Well you can now view multiple applications running on Windows Phone, but there is no way to close applications running in background unlike you could with Android.

Groups - Like Symbian OS, you can create groups of contacts. But wait!  You can not just send SMS to these groups, but view their activities on social networks, view their pictures, email, write on their wall and a lot more.

Multiple Calendars- Wow, that's great now. Outlook, GMail and other calendars, tasks, Facebook Events all are now visible in one place with different colors.

Facebook events can now be viewed in Calendar, great!  But, not birthdays. Unless you are too popular to mark Facebook events on your calendar, you would not enjoy this feature!  Seems the social integration needs a second leap.  Bring on the birthdays and anniversaries in the calendar too.

Local Scout -  This is 100% unique and by-far the best feature of the Mango release.  This is really good feature for those who love adventure like me.  You don't need to google your post code and find what's happening around you.  Let Local Scout do that for you! This new service finds you events, restaurants, fuel, shopping and entertainment joints around you.

Main Screen & Customization - Windows Phone always had the metro feel with Live Tiles, but with Mango it became even better.  With Mango, applications can create Secondary Tiles and you could not just launch your favourite applications from main screen, but also the favourite actions in those applications.

Unlike Android and Symbian OS Windows Phone does not allow you to change and customize Look & Feel of your main screen using themes, and profiles.  You still can not customize the background screen, the accent colors,  and the font size.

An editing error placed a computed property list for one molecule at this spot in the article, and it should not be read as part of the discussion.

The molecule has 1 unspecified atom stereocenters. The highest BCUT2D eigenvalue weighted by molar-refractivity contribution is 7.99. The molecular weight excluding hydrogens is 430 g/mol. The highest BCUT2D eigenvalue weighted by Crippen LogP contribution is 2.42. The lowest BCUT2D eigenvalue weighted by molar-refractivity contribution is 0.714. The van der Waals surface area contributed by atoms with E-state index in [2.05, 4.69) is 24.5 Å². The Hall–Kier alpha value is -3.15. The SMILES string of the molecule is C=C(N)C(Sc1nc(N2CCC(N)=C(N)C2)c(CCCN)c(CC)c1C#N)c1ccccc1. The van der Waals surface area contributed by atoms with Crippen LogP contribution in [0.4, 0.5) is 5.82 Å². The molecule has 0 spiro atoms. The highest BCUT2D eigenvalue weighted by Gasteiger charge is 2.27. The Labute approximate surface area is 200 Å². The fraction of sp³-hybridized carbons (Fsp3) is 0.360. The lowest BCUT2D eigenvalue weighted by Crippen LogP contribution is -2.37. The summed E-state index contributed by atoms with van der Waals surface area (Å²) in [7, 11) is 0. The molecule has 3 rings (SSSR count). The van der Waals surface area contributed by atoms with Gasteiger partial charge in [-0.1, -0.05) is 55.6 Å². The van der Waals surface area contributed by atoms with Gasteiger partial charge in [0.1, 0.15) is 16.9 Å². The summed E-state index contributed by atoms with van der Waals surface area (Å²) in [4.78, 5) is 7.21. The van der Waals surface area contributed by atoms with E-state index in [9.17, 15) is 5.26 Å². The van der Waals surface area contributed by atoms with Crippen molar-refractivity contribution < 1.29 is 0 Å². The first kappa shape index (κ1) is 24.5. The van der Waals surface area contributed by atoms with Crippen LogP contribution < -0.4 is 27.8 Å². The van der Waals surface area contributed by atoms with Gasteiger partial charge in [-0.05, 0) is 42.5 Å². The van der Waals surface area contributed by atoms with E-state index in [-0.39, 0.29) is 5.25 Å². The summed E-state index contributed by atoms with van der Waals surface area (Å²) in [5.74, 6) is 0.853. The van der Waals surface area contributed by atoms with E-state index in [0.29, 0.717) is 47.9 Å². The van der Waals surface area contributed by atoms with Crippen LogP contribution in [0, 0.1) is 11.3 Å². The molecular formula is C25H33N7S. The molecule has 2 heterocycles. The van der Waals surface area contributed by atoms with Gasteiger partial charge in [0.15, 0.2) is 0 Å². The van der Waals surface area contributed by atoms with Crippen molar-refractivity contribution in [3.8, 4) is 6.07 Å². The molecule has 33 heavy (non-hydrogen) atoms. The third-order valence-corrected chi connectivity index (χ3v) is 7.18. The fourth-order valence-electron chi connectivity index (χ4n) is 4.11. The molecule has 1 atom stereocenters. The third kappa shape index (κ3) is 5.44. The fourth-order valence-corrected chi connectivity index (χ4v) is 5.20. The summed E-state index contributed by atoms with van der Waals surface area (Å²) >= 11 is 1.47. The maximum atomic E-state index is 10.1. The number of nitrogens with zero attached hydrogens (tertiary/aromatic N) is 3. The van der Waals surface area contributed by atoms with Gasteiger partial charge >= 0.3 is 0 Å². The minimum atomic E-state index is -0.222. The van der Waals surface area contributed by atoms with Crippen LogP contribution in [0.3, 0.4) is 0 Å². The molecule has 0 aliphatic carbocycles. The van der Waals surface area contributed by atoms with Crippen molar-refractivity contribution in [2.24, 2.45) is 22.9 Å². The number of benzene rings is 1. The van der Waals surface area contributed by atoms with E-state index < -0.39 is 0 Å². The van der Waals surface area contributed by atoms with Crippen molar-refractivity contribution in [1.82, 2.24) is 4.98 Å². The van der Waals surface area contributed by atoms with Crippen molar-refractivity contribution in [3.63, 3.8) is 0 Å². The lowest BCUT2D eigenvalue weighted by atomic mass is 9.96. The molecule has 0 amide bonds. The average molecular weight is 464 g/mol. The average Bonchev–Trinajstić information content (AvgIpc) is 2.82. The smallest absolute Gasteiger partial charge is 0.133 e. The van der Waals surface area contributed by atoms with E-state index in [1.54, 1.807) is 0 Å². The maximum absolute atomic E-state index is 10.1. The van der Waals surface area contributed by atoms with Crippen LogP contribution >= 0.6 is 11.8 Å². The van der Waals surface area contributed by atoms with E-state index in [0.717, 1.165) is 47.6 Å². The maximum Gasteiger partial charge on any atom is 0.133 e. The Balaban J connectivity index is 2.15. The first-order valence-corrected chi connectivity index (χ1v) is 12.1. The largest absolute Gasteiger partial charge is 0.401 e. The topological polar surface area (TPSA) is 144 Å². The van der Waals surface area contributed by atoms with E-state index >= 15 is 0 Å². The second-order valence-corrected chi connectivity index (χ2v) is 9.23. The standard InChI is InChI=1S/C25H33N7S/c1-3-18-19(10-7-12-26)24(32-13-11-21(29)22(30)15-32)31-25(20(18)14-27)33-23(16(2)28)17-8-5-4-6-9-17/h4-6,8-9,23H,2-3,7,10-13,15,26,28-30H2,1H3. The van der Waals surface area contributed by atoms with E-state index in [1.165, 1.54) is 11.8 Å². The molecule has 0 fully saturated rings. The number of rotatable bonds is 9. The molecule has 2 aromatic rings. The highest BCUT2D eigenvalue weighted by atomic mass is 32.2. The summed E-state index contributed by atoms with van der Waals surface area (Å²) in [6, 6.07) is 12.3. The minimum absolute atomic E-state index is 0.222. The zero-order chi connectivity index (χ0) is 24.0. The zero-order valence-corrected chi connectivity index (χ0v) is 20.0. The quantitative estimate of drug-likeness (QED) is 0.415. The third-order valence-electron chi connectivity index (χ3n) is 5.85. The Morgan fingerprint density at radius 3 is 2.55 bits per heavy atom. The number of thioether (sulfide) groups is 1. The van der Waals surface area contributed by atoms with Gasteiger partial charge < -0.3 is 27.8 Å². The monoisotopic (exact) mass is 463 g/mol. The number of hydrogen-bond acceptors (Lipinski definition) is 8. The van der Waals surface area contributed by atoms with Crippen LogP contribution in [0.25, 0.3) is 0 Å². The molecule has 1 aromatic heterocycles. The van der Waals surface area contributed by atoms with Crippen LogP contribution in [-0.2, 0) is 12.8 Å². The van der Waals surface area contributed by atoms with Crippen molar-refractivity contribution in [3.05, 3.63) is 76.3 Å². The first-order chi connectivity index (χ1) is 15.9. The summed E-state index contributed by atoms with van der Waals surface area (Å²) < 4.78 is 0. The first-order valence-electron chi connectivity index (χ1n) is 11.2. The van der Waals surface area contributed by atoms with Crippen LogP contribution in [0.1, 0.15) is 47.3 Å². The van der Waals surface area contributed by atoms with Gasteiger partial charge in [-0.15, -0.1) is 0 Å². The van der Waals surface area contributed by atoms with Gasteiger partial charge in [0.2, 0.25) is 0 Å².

Bluetooth - Bluetooth is not yet mature even after Mango update.

You can only connect to your bluetooth headset, but you can't use Bluetooth to share pictures, data, files and anything else.  Not that many people would definitely use this, but then even a basic phone supports that! Android and iOS do too!

Internet Explorer - With HTML5 support, IE 9 really rocks.  You can view all HTML5 and legacy websites in Internet Explorer.  It is fast and web-browsing is really a great experience.

I would personally like IE 9 supporting Silverlight and Flash

Games - With XBox Live Games, Windows Phone has almost all the famous games Android, iOS, Blackberry platforms have.  The games have fantastic graphics, rarely crash and give you and your family a wonderful time together.